However, this triangular domain provides an incomplete explanation when it comes to analyzing the emergence of non-standard agreements linked to readmission (e.g., memoranda of understanding, pacts, exchanges of letters, police cooperation agreement including a clause on readmission). The gradual importance that such agreements are acquiring at the bilateral level results from the consideration of a fourth factor that has emerged over the last few years prompting some EU Member States to adjust or even readjust their cooperative framework with some non-EU source countries. This readjustment was not only motivated by the need for flexibility with a view to securing the operability of the cooperation on readmission. It also stemmed from the perceptible empowerment of some source countries as a result of their proactive involvement in the reinforced police control of the EU external borders. Actually, with reference to the South Mediterranean, countries like Morocco, Algeria, Libya, Tunisia, Turkey, and Egypt have become gradually aware of their empowerment. Their cooperation on border controls has not only allowed these Mediterranean countries to play the efficiency card in the field of migration and border management, while gaining further international credibility and regime legitimacy; but it has also allowed them to acquire a strategic position in migration and border management talks on which they tend to capitalize. There can be no question that this perceptible empowerment has had serious implications on the ways in which the cooperation on readmission has been adaptively addressed, reconfigured and codified, leading to the conclusion of (flexible and less visible) patterns of cooperation on readmission.

The combination of the four factors shown on the graph below allows the conclusion of agreements linked to readmission (whether standard or not) to be better explained.

Various case studies support the analytical relevance of the above diagram. To give just a few examples, France had to adjust its cooperative patterns on readmission with most North and West African countries as a result of this combination: First, because the management of labor migration has been part and parcel of France’s diplomatic relations with these third countries.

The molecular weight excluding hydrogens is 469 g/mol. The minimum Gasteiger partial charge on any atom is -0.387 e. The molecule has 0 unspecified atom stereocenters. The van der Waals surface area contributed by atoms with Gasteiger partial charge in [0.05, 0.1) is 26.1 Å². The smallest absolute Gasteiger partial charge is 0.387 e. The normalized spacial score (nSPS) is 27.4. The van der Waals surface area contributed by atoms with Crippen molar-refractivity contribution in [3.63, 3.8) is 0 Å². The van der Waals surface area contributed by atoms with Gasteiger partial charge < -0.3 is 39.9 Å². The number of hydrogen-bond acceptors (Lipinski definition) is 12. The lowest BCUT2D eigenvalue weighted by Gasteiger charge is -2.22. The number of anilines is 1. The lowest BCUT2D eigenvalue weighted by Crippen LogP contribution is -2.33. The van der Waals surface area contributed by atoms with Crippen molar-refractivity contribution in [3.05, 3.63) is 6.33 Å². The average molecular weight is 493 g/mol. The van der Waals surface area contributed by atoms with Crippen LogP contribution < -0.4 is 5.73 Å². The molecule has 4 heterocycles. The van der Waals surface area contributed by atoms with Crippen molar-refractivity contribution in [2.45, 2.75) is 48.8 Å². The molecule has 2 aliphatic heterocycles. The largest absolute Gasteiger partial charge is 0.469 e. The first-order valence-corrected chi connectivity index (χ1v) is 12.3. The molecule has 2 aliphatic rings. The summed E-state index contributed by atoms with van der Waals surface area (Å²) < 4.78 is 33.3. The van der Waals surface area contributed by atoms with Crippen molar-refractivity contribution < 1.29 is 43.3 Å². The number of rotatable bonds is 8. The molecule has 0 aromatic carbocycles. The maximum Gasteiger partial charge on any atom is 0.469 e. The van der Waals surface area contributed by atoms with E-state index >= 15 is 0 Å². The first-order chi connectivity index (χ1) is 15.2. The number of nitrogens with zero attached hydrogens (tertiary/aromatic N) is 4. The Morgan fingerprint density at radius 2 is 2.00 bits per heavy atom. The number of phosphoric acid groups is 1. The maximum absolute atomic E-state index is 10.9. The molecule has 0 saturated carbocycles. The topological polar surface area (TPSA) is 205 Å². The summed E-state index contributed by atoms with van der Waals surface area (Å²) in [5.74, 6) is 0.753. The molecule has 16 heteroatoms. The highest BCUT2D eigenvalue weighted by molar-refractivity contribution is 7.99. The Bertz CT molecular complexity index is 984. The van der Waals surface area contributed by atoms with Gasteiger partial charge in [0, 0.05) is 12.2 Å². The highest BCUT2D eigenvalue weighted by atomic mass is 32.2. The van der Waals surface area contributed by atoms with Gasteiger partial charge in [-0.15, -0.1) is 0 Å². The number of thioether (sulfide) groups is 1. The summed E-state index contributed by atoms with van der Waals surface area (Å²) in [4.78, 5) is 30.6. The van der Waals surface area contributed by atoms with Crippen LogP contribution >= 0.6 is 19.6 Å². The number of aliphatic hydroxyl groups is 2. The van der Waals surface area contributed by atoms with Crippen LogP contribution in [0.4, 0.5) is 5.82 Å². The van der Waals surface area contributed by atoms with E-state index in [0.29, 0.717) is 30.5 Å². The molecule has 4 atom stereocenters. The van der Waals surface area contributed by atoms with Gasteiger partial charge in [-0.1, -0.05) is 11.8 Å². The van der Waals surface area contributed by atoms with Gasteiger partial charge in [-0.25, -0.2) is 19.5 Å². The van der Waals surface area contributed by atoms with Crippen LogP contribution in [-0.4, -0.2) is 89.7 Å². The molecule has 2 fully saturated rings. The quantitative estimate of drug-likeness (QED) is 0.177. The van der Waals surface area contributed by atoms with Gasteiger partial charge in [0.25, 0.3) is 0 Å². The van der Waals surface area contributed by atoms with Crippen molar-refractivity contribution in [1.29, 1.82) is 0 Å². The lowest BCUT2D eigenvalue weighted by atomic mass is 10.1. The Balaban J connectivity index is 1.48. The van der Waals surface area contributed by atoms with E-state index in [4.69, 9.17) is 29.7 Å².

The (visible) negotiation of an unpopular standard readmission agreement would have jeopardized France’s relations with these countries (i.e., migration salience). Second, because the aforementioned third countries have acquired a strategic position through their participation in the reinforced control of the EU external borders and in the fight against illegal migration and international terrorism (i.e., empowerment). Bringing pressure to bear on these neighboring (and strategic) third countries to conclude a standard readmission agreement would have been difficult, if not counterproductive.

Conversely, France was in a position to negotiate standard readmission agreements with numerous Latin American countries, for their visible conclusion would not have significantly impaired bilateral relations, and because migration management does not constitute, for now, an issue of high politics in the relations between these geographically remote countries and France (migration salience is not a significant factor). Under these circumstances, France reinforced its cooperation on the exemption of short-term visas to the nationals of cooperative Latin American countries (i.e., incentives) by means of bilateral exchanges of letters. Conversely, Spain has few readmission agreements with Latin American countries, probably owing to the fact that migration management constitutes an issue of high politics (i.e., migration salience) in the history of its bilateral relations with Latin American countries.

It is the combination of these four factors that seems to account for the increase in the number of agreements linked to readmission while at the same time explaining their diversity. However, there exist additional dynamics sustaining the proliferation of these agreements, despite the unbalanced reciprocities that characterize them. Other driving forces need to be considered to account for this paradox.